was all a-twitter last week with cries of anarchy and rebellion.
It was great. I’ll try to explain, and excuse me if I don’t
get it exactly right. I think I’m close, though.
It all had to do, at least ostensibly, with some computer
code that “protects” the new high-definition DVDs. These are
the DVDs that you don’t buy, because you don’t have a hi-def
player or a high-def TV. You might never buy them, in fact,
because regular DVDs are just fine. But I digress.
Back in January, somebody hacked this protection code, and
posted a 32- character “key,” that allows the protection to
be bypassed, on a blog somewhere. This is, of course, a time-honored
tradition. The hack was done for sport, for bragging rights.
The mighty media companies are always putting these protections
on their products, and they pretty much all get hacked within
days of release. No matter how smart the Einsteins of the
corporate world are, there’s always a kid in a dorm room somewhere
It’s a lot of ado about very little. This posted key requires
more software and fiddling before it actually does anything.
I doubt many people have done anything with it, because it’s
cumbersome and complicated, and especially because it unlocks
the protection on hi-def discs that hardly anybody owns.
Anyway, last week, the key wound up in an article that got
posted on Digg.com, which is a Web site where anybody can
post an article, and then people vote on their favorite articles,
and the most popular articles get posted first. Or something
like that. It’s a popular site of “netizens,” a less rigorous
subset of not-quite geeks. You know who you are.
Then the legal department of some big media consortium sent
Digg a cease-and-desist letter telling them that the posting
of the key violated the consortium’s rights under the Digital
Millenium Copyright Act, which forbids the dissemination of
things that defeat copyright-protection measures. Thirty-two
random-looking letters and numbers—a legal hot potato!
Keep in mind that similar C&D letters have been sent to
kids who figured out that earlier copy-protection schemes
could be defeated by holding down the control key while a
disc was loading, or by running a black Sharpie around the
edge of a disc. One letter went to a college professor who
answered an industry challenge to hack a “hack-proof” disc,
and was going to present his findings at an academic conference.
C&D letters are part of an attorney’s stock-in-trade.
I have several different templates, of varying temperatures,
ranging from “pardon me, you really shouldn’t oughta be doing
that” to “stop the crap or your ass is grass, scumbag.” They
cost next to nothing to get out the door besides the cost
of the stamp.
Big Media copyright owners tend to shoot first and ask questions
later with C&D letters, figuring that the vast majority
will scare the bejesus out of the recipient. You’ve got the
impressive legal letterhead, listing offices in New York,
Los Angeles, London and Tokyo; the stilted, antiseptic legal
prose; the demands for an accounting of profits; the recitation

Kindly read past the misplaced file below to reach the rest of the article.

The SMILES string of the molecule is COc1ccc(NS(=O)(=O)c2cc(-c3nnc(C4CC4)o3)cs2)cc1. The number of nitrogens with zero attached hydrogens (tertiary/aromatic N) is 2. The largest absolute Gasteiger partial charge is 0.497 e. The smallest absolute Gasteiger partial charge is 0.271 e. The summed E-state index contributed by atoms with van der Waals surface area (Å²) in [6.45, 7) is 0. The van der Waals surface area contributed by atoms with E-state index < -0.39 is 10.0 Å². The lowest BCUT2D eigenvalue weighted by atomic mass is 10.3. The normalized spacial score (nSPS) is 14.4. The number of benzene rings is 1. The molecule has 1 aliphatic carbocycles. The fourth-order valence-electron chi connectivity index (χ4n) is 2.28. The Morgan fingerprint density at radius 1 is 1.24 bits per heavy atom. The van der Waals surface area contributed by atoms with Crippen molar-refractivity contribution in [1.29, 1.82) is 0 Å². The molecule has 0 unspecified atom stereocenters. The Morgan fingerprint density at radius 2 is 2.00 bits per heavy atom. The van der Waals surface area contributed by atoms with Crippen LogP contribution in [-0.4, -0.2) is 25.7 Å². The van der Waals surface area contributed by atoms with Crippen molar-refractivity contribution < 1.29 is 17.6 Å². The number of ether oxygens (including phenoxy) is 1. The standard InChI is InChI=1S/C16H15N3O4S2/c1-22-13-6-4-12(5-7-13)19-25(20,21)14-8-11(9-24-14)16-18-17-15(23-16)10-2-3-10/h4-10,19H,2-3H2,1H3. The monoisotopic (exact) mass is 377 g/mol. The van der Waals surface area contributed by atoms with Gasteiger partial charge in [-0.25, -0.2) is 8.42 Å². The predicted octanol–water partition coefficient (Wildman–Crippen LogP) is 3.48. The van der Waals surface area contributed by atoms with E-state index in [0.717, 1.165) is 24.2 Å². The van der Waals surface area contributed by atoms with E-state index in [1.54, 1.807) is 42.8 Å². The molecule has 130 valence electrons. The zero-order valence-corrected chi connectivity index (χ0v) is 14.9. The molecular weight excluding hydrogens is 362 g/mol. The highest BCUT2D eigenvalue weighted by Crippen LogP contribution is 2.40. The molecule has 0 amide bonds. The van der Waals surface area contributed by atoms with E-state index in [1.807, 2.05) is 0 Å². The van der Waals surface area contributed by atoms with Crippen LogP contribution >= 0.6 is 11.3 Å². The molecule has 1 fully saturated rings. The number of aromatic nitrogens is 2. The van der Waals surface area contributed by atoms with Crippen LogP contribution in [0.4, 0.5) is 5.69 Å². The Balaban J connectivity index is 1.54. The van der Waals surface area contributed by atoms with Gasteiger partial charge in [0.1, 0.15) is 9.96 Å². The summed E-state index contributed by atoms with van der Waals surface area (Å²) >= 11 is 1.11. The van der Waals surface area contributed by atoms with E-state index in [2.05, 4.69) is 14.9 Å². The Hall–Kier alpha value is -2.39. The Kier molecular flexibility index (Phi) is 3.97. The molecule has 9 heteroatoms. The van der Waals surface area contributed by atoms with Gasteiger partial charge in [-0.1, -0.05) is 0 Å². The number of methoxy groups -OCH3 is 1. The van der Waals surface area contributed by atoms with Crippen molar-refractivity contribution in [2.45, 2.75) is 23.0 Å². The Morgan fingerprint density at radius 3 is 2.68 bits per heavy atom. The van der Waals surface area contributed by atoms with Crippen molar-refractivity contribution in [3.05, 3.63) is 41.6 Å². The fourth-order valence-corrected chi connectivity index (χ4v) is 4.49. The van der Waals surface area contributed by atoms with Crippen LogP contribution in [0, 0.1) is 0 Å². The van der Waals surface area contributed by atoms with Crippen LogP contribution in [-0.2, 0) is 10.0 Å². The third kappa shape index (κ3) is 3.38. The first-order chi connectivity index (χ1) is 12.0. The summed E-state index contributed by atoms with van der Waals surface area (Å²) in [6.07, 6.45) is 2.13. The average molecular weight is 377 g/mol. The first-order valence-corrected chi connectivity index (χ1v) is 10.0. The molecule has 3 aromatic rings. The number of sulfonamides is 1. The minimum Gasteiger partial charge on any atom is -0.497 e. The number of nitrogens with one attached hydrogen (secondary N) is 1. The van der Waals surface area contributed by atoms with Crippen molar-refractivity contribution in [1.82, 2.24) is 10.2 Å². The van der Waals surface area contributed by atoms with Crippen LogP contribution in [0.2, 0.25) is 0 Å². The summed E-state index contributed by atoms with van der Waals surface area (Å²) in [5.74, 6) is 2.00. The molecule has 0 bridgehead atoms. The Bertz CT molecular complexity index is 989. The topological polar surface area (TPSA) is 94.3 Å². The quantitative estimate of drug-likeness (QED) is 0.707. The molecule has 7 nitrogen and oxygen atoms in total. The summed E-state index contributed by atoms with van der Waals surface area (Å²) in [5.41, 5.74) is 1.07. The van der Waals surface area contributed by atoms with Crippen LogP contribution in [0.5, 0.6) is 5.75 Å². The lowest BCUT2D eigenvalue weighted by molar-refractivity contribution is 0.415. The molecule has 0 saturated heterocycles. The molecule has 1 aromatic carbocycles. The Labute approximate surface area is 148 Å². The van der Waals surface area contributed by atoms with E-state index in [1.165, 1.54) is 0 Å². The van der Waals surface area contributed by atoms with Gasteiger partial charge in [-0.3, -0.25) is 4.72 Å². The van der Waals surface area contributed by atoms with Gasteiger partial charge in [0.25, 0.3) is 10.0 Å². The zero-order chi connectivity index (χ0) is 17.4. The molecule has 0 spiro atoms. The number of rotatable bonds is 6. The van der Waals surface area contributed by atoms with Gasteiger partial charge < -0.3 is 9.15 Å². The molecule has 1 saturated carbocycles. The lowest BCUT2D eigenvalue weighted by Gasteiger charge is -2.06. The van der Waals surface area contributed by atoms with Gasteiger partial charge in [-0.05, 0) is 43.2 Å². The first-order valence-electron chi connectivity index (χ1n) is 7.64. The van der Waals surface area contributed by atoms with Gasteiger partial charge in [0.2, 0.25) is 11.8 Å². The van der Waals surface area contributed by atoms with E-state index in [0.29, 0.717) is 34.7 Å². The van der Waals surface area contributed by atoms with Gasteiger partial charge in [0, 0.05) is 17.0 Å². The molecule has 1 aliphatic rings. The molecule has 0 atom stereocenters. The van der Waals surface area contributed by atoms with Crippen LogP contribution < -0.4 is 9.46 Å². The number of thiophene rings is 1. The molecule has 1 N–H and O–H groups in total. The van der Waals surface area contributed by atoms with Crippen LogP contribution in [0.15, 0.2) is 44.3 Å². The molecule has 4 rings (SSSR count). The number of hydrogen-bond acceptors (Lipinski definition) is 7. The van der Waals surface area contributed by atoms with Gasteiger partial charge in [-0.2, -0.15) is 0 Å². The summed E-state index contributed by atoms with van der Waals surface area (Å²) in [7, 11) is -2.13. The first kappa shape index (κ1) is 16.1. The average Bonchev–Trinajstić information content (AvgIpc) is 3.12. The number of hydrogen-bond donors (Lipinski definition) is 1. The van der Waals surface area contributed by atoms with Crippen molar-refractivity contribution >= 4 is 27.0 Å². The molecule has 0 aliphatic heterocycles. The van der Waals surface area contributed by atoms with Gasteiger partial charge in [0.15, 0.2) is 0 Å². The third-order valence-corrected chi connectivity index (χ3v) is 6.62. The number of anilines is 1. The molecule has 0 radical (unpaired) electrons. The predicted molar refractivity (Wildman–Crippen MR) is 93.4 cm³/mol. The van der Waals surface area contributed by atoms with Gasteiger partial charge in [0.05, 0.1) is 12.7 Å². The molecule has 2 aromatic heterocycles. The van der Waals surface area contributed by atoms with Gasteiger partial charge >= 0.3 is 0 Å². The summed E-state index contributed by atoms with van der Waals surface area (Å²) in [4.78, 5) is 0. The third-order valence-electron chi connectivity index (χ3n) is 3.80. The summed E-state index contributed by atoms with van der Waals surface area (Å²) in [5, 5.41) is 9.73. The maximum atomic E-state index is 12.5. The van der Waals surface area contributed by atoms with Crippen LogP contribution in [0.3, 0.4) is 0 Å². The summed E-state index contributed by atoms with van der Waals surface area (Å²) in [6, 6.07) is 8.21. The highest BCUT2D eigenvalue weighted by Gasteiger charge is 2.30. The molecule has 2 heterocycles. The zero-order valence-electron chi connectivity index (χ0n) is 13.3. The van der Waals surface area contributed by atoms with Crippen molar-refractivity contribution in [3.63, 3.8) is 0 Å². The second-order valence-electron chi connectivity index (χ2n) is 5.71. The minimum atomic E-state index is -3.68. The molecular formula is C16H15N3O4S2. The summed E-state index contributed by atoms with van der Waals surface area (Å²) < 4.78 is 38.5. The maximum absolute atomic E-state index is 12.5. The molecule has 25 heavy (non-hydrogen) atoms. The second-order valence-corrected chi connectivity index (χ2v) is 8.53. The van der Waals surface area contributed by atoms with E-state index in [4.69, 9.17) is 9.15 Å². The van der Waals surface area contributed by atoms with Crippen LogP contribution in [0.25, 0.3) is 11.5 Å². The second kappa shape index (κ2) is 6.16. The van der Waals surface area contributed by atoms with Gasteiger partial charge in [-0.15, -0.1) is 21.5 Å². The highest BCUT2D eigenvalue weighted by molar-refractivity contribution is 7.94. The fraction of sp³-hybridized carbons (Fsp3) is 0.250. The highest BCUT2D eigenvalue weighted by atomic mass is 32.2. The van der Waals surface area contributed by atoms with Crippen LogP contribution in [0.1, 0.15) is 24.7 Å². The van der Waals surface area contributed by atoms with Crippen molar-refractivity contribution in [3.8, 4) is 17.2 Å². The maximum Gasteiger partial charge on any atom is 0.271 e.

of the maximum damage penalties available under copyright
law. Most folks, acting rationally, figure the party’s over,
turn off their computers, draw the shades, and sit shivering
in the corner until it all blows over.
Back during the first Internet boom, some Net activists I
worked with had a nice counter-measure when they got C&D
letters: They posted them on the Web. The bullies got exposed
as bullies; they looked silly and they usually backed off,
because most of them they were just blowing smoke to begin
with. Once, an activist got a second C&D letter from a
law firm, claiming copyright- protection protection for the
first C&D letter, and demanding that the first letter
be taken down! That one got posted, too.
Anyway, at first Digg removed all postings of the key. And
that’s when it hit the fan: Digg users, outraged at this spinelessness,
started posting hundreds of articles containing the key on
Digg.com, and then voted for them. The articles went up faster
than the Digg people could remove them. At one point, the
first five Digg pages were nothing but posts of articles containing
the key. Somebody filmed himself singing a song with the key
as the lyrics, and stuck it on YouTube. People are selling
artworks and T-shirts containing the 32 characters. At last
count, there were something like 700,000 postings of the key
all over the Internet.
So the Digg people changed course, saying the Digg community
had spoken, and that the lawyers would just have to deal with
it, and left everything up on the site.
The lawyers—the corporate lawyers—are, of course, idiots.
This reaction was as predictable as the sun coming up. At
this point, it should be over, at least for this round. The
DVD consortium has rewritten the copy-protection code. By
the time you read this, it probably will have gotten hacked,
Rapp is an intellectual-property lawyer with offices in Albany
and Housatonic, Mass. He teaches art-and-entertainment law
at Albany Law School, and regularly appears as part of the
Copyright Forum on WAMC’s Vox Pop. Contact info can
be found at www.paulrapp.com. Comments about this article
can be posted at rapponthis .blogspot.com.